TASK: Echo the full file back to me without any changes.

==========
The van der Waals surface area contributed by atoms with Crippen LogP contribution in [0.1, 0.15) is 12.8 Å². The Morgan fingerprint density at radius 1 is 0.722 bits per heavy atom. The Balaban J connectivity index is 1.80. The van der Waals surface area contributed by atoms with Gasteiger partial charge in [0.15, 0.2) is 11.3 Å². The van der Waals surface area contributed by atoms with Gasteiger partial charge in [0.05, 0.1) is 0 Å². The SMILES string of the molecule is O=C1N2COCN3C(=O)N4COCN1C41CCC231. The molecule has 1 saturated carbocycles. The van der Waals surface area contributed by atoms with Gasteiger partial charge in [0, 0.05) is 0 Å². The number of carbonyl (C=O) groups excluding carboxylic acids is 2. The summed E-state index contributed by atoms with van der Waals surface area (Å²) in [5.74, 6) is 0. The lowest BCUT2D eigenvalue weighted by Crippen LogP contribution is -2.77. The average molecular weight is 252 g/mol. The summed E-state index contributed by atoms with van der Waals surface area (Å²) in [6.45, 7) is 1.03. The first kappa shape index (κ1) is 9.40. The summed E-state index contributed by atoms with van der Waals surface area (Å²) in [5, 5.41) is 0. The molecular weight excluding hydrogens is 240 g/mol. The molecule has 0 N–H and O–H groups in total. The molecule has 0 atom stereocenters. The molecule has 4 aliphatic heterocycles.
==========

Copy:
The van der Waals surface area contributed by atoms with Crippen LogP contribution in [0.1, 0.15) is 12.8 Å². The Morgan fingerprint density at radius 1 is 0.722 bits per heavy atom. The Balaban J connectivity index is 1.80. The van der Waals surface area contributed by atoms with Gasteiger partial charge in [0.15, 0.2) is 11.3 Å². The van der Waals surface area contributed by atoms with Gasteiger partial charge in [0.05, 0.1) is 0 Å². The SMILES string of the molecule is O=C1N2COCN3C(=O)N4COCN1C41CCC231. The molecule has 1 saturated carbocycles. The van der Waals surface area contributed by atoms with Gasteiger partial charge in [0, 0.05) is 0 Å². The number of carbonyl (C=O) groups excluding carboxylic acids is 2. The summed E-state index contributed by atoms with van der Waals surface area (Å²) in [5.74, 6) is 0. The lowest BCUT2D eigenvalue weighted by Crippen LogP contribution is -2.77. The average molecular weight is 252 g/mol. The summed E-state index contributed by atoms with van der Waals surface area (Å²) in [6.45, 7) is 1.03. The first kappa shape index (κ1) is 9.40. The summed E-state index contributed by atoms with van der Waals surface area (Å²) in [5, 5.41) is 0. The molecular weight excluding hydrogens is 240 g/mol. The molecule has 0 N–H and O–H groups in total. The molecule has 0 atom stereocenters. The molecule has 4 aliphatic heterocycles.